Introduction: Simple Nerf Gun Shot Counter Using a Keychain Photo Viewer
I am in college, and zombie hunting with Nerf guns is a common pastime. In the course of blasting away at the imaginary undead, it is easy to loose track of just how many darts are left in that clip. Never fear! With a very simple hack and a cheap digital photo keychain viewer, you can easily track how many shots you've fired. And it looks really professional.
The counter works by loading a set of images into the photo viewer. The images can be made as fancy as you want, but essentially each image displays a number - in my case, 1 through 6 for my six-shot Maverick, as well as a "reload" or 0 image. A small switch mounted in the handle of the Nerf gun is pressed every time the trigger is pressed, and this switch is wired across the "up" button of the photo viewer, so that each shot changes the image on the viewer to display the number of shots left in the gun. My viewer is cyclic, so pressing the trigger while reloading changes it back to "6".
Step 1: Find and Paint a Photo Keychain
First, get your hands on a digital photo keychain viewer. Mine was from a company called "The Sharper Image" and came to me at a Christmas grab bag. I painted it to conceal the ugly purple color and make it match my Nerf gun. The best part was that the screen was covered by a screen protector, so all I did was remove the electronics from the case and spray both sides of the case. When the paint dried, I removed the screen protector. Protip: make sure you cover the back of the screen cover with tape - I neglected to do this and had to scrape of bits of paint from the inside of the screen.
Step 2: Wire a Switch to the Trigger of the Nerf Gun
In order to make the photo viewer change its display when the Nerf gun is fired, I mounted a switch inside the handle of the Nerf gun. The switch is a small "leaf" or "micro" switch of the kind that can be found at Radioshack or ordered from electronics companies like Sparkfun. It is mounted in the handle of this Maverick so that when the trigger is pulled all the way back, the switch is switched (some slight plastic modification was involved to make sure the switch didn't catch on the trigger). The three metal points on the switch are common, normally open, and normally closed. I soldered two wires to the switch, one to the common and one to the normally open, so that the switch closes when the trigger of the gun is pressed. This mimics how the buttons on the photo keychain work. The wires are routed out through a small hole in the handle.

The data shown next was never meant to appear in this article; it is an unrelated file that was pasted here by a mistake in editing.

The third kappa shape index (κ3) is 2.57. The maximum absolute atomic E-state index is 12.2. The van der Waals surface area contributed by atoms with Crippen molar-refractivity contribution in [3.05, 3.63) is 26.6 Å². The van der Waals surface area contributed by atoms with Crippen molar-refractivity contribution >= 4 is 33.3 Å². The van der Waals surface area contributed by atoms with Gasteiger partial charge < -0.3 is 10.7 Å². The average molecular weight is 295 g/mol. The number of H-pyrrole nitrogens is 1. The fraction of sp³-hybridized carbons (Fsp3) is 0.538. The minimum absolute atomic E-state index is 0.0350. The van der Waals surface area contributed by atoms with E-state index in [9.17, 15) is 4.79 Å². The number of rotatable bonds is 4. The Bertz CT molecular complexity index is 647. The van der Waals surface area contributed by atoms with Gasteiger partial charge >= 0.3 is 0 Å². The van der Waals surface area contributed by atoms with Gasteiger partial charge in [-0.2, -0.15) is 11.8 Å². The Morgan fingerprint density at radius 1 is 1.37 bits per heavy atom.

Step 3: Wire Switch to Photo Viewer
When I opened up my photo viewer, I immediately noticed that the buttons were mounted on a piece of circuit board that was mounted upright beside the main circuit board, and that there were four good solder connections between it and the main board. One of these connections was separated from the others, so I guessed that this one was common and the others actuated the various buttons. While attempting to test this theory with a multimeter, the board kept turning on (there was no way to unplug the battery) and I figured out that crossing the common and the button pads would make the viewer behave as if a key was pressed. This method is probably specific to this model, though, so be aware your mileage may vary. I suspect that on most viewers you could simply pop the top contact off the button and solder the wires from the gun to the contacts below. I drilled a small hole in the back of the viewer to run the wires through. I wish I had put in some kind of connector, but the ones I had all seemed too bulky.
Step 4: Mount Viewer and Load Images
I mounted the photo viewer on the back of the reloading slide of the Maverick by cutting off the little clip thing and gluing the viewer onto the flat surface that was left. The wires running outside the gun worry me, but I couldn't think of a better mount point. It is easily viewed there and does not stick out (read: easily broken off). You can see an example of one of the images I uploaded to the viewer. It is large enough to be easily seen at night while hunting zoms. The viewer is connected to the computer by mini USB and includes software to load the images.
Thanks for reading, I have always been amazed by these little photo viewers and I believe there are lots of uses for them. I would like to see other projects of a similar nature. I stumbled across a website that describes how to modify the firmware of certain viewers to show videos streamed from a computer. http://spritesmods.com/?art=picframe&page=1 Mini display for Raspberry Pi, anyone?
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